Background: Few previous articles have analyzed the relation between infection with Helicobacter pylori (H. pylori) and primary gastric lymphoma in a large number of patients.
Methods: Resected and biopsied specimens from 237 patients with primary gastric lymphoma were investigated for H. pylori using hematoxylin and eosin stain, modified Giemsa stain, and immunohistochemistry. These specimens were compared with specimens from 29 patients with chronic active gastritis, 33 with peptic ulcers, and 41 with gastric carcinoma.
Results: H. pylori was detected in 145 of 237 patients (61%) with gastric lymphoma. The frequency of H. pylori positivity was higher in patients with lymphoma restricted to the mucosa and submucosa (76%) than in those with lymphoma invading beyond the submucosa (48%) (P < 0.001), and was also higher in patients with low grade mucosa-associated lymphoid tissue lymphoma (72%) than in those with high grade tumors (55%) (P < 0.05). The frequency of H. pylori positivity in patients with lymphoma was lower than in those with chronic active gastritis (100%) (P < 0.001) or peptic ulcer (91%) (P < 0.05). In patients with lymphoma restricted to the mucosa and the superficial portion of the submucosa, the frequency of H. pylori positivity (90%) was as high as that observed in patients with chronic active gastritis and peptic ulcer. The H. pylori grading score for patients with lymphoma (0.9 +/- 1.0) was lower than for those with chronic active gastritis (1.9 +/- 0.8) (P < 0.001), peptic ulcers (2.2 +/- 1.0) (P < 0.001), or gastric carcinoma (1.2 +/- 1.1) (P < 0.05).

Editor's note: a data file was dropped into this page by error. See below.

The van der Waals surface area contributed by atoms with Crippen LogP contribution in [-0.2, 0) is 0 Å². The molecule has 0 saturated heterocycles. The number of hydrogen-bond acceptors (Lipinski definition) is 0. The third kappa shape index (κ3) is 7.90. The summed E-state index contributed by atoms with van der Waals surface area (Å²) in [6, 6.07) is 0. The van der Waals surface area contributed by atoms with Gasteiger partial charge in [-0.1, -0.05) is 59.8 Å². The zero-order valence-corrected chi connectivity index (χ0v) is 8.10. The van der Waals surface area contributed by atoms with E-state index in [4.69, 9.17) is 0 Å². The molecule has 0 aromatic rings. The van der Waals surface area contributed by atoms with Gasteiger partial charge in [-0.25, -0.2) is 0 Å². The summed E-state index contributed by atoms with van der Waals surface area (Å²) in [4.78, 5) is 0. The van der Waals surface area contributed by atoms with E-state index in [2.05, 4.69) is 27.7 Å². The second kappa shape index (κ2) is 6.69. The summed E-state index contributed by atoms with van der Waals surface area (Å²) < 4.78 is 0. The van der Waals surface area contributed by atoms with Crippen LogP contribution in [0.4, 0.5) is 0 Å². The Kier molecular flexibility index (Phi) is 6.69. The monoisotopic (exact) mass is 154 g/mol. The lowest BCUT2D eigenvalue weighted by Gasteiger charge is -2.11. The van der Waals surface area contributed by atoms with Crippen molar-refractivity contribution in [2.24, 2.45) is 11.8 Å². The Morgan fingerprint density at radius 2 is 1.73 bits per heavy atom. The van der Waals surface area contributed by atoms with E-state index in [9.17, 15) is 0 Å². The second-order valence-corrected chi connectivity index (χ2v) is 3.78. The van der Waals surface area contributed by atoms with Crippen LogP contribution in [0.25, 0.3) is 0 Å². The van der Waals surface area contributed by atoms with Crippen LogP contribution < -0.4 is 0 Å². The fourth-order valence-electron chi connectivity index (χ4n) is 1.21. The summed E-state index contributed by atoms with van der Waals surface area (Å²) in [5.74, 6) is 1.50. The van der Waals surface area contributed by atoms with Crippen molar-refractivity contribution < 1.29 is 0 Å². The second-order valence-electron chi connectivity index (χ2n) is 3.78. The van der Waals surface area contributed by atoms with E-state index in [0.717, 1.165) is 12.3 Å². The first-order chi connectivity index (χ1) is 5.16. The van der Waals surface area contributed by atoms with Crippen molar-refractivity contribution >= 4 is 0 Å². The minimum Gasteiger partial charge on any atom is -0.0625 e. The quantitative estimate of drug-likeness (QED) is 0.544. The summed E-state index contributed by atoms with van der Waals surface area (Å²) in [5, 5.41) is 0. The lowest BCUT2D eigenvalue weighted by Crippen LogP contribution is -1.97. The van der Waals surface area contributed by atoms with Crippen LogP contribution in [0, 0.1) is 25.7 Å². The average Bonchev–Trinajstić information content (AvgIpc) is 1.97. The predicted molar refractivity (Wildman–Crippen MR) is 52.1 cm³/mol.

Conclusions: These results suggest that H. pylori is more likely to be associated with early states of primary gastric lymphoma than with advanced states. Thus, H. pylori may disappear during the progression of primary gastric lymphoma.